The majority (75%) of the reviewed publications reported testing of instrument reliability with the target population. However, the reliability statistics of some instruments were less than acceptable, and may have been affected by small samples sizes. To gain a clearer picture of instrument reliability, it is important that testing is done with larger samples. Attention also needs to be paid to the test-retest reliability of instruments if their intended use is to measure the impacts of interventions or levels of resilience over time.
Content or face validity was assessed for the majority (80%) of the instruments in the studies in which they were employed. Research advisory groups or steering committees' provided validation that the instruments are understandable and accurately reflect the relevant constructs in the specific cultural contexts they were being applied. While using instruments developed specifically for Indigenous adolescent populations is one way to ensure strong validity and reliability, this may not always be the best approach. The adaptation of instruments designed for other populations is another valid approach if shown to be psychometrically sound. Also, the benefits of testing the reliability and validity of non-adapted mainstream instruments with Indigenous people, is that if shown to be reliable and valid they can facilitate the comparison of intervention effects with those of their mainstream counterparts.
This review demonstrates that there is a range of instruments which have been successfully used to measure resilience with Indigenous adolescent populations in CANZUS nations. While the majority of these instruments are not well-established and commonly used resilience measures, they strongly reflected the core constructs of resilience for Indigenous people. The majority of reviewed instruments were also shown to be reliable and valid for use with the target populations. When choosing instruments to measure Indigenous adolescent resilience, key considerations are the selection of instruments which reflect core resilience constructs and the testing of instrument reliability and validity. This review provides examples of potential instruments which could be used in future studies, as well as guidance for the testing and development of further instruments to measure Indigenous adolescent resilience.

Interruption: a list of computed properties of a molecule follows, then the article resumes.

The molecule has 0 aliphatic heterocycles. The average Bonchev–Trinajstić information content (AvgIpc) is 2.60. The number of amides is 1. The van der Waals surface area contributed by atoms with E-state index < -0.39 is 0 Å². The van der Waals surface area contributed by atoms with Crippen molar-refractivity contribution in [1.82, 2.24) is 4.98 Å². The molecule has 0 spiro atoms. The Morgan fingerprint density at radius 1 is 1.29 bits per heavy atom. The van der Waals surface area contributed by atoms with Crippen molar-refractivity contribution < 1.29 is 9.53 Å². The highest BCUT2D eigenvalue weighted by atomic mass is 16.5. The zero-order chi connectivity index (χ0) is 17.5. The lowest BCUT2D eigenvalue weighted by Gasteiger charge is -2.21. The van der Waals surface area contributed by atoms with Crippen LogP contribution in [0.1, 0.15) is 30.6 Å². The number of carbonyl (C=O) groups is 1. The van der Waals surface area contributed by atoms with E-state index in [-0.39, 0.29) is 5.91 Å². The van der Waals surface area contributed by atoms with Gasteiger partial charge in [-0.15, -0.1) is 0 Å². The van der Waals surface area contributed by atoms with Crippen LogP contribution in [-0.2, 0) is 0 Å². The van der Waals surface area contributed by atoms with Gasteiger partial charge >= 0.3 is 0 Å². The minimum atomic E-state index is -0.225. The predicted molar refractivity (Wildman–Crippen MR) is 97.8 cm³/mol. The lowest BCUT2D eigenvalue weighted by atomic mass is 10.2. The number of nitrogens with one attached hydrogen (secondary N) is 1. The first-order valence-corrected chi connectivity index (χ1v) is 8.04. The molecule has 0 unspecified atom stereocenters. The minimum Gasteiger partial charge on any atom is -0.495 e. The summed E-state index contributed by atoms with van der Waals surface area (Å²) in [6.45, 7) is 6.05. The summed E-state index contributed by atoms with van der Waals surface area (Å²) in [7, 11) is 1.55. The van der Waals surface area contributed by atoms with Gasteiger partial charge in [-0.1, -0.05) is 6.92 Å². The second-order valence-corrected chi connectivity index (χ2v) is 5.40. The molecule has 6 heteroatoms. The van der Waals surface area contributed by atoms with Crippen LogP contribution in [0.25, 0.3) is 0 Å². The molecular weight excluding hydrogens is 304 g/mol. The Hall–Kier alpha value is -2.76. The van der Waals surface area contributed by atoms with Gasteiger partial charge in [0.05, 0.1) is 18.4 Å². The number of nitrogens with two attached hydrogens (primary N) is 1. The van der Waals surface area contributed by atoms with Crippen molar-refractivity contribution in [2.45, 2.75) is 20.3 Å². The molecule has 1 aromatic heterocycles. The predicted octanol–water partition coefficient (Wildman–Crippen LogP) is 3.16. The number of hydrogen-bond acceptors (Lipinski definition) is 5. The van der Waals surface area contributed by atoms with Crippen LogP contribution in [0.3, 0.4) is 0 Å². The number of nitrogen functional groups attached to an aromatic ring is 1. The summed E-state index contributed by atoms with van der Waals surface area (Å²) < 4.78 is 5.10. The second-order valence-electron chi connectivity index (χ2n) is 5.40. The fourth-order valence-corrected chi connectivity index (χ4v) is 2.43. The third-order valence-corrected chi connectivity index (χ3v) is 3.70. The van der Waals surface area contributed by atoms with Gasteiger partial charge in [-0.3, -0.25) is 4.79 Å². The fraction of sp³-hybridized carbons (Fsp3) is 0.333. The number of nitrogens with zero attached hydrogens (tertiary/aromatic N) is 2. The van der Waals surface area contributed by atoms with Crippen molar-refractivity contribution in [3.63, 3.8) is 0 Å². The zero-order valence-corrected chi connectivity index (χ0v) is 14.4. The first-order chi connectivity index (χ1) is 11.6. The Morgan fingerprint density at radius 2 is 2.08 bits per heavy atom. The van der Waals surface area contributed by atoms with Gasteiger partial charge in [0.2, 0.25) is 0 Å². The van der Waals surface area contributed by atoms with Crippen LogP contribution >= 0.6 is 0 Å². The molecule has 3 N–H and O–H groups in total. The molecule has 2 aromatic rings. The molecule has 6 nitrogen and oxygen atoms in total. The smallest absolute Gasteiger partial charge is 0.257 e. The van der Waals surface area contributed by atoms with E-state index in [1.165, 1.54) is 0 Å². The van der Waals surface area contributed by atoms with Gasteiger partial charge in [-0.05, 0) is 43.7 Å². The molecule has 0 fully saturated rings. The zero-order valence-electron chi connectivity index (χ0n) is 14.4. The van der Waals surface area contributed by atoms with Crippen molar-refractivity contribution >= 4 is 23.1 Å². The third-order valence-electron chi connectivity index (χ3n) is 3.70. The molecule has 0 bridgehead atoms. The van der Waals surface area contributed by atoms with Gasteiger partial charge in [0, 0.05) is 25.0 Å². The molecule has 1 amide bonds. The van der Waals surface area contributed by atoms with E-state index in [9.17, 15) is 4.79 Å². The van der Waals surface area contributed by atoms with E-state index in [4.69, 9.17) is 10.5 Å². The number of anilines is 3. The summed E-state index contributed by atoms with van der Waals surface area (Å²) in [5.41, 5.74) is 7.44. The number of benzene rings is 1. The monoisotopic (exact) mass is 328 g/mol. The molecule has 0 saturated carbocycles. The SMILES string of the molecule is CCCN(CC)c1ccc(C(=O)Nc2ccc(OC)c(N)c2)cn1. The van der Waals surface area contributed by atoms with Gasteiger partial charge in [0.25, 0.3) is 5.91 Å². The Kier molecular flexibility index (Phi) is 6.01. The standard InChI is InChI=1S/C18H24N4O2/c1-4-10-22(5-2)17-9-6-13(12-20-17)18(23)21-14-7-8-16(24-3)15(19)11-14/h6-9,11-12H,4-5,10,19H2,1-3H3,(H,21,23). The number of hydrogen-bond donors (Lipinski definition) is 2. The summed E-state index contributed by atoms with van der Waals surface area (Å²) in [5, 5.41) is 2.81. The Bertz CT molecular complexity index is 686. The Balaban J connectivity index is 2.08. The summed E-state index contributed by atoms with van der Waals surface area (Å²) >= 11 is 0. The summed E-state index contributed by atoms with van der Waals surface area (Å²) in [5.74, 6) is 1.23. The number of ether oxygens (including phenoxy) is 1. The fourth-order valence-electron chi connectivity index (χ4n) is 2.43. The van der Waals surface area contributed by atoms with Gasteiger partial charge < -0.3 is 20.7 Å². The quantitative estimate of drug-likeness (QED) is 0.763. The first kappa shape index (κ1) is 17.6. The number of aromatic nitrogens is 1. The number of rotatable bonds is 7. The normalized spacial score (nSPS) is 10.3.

RB and JM designed the study protocol used for the search. CJ was responsible for the initial screening of search results and data extraction for included studies and RB and JM both completed second screening. CJ was primarily responsible for writing the review draft, and RB and EL contributed to the drafting of the review. CJ, RB, JM, and EL all contributed feedback and edited the review. All authors have approved the final version for submission and agree to be accountable for all aspects of this work.
Conflict of Interest Statement
The authors declare that the research was conducted in the absence of any commercial or financial relationships that could be construed as a potential conflict of interest.
The authors acknowledge the contributions of Mary Kumvaj (MK) in conducting the literature search.
The Supplementary Material for this article can be found online at: https://www.frontiersin.org/articles/10.3389/fpubh.2019.00194/full#supplementary-material
AIES, American Indian Enculturation Scale; CANZUS, Canada, Australia, New Zealand, United States; CC, Nunamta: Community Characteristics; CCS, Cultural Connectedness Scale; CHKS, California Healthy Kids Survey; CRSQ, Cherokee Resilience Scale Questionnaire; CYRM, Child and Youth Resilience Measure; EQ-i, BarOn Emotional Quotient Inventory; FC, Elluarrluteng Ilakelriit: Family Characteristics; FS, Flourishing Scale; GEM, Growth and Empowerment Measure; IC, Elluarrluni Piyugngariluni: Individual Characteristics; MAC 5-A, Measure of Adolescent Connectedness – Short Version; PI, Maryarta: Peer Influences; PRISMA, Preferred Reporting Items for Systematic Reviews and Meta-Analyses; PSS-Fa, Perceived Social Support from Family; PSS-Fr, Perceived Social Support from Friends; PWI-SC, The Personal Well-being Index-School Children; RL, Yuuyaraqegtaar: Reasons for Life; RP, Umyuangcaryaraq: Reflective Processes; RS-14−14-item Resilience Scale; RYDM, Resilient Youth Development Module; SS, Strong Souls; SDQ, Self-Description Questionnaire; SDQ, Strengths and Difficulties Questionnaire.
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Keywords: resilience, indigenous, adolescents, measurement instruments, socioecological resilience, cultural resilience
Citation: Jongen C, Langham E, Bainbridge R and McCalman J (2019) Instruments for Measuring the Resilience of Indigenous Adolescents: An Exploratory Review. Front. Public Health 7:194. doi: 10.3389/fpubh.2019.00194
Received: 24 April 2018; Accepted: 01 July 2019;
Published: 16 July 2019.
Edited by:Daniel Vujcich, School of Public Health, Faculty of Health Sciences, Curtin University, Australia
Reviewed by:Marisa Theresa Gilles, Western Australian Center for Rural Health (WACRH), Australia
Sarah Derrett, University of Otago, New Zealand
Copyright © 2019 Jongen, Langham, Bainbridge and McCalman. This is an open-access article distributed under the terms of the Creative Commons Attribution License (CC BY). The use, distribution or reproduction in other forums is permitted, provided the original author(s) and the copyright owner(s) are credited and that the original publication in this journal is cited, in accordance with accepted academic practice. No use, distribution or reproduction is permitted which does not comply with these terms.
*Correspondence: Crystal Jongen, email@example.com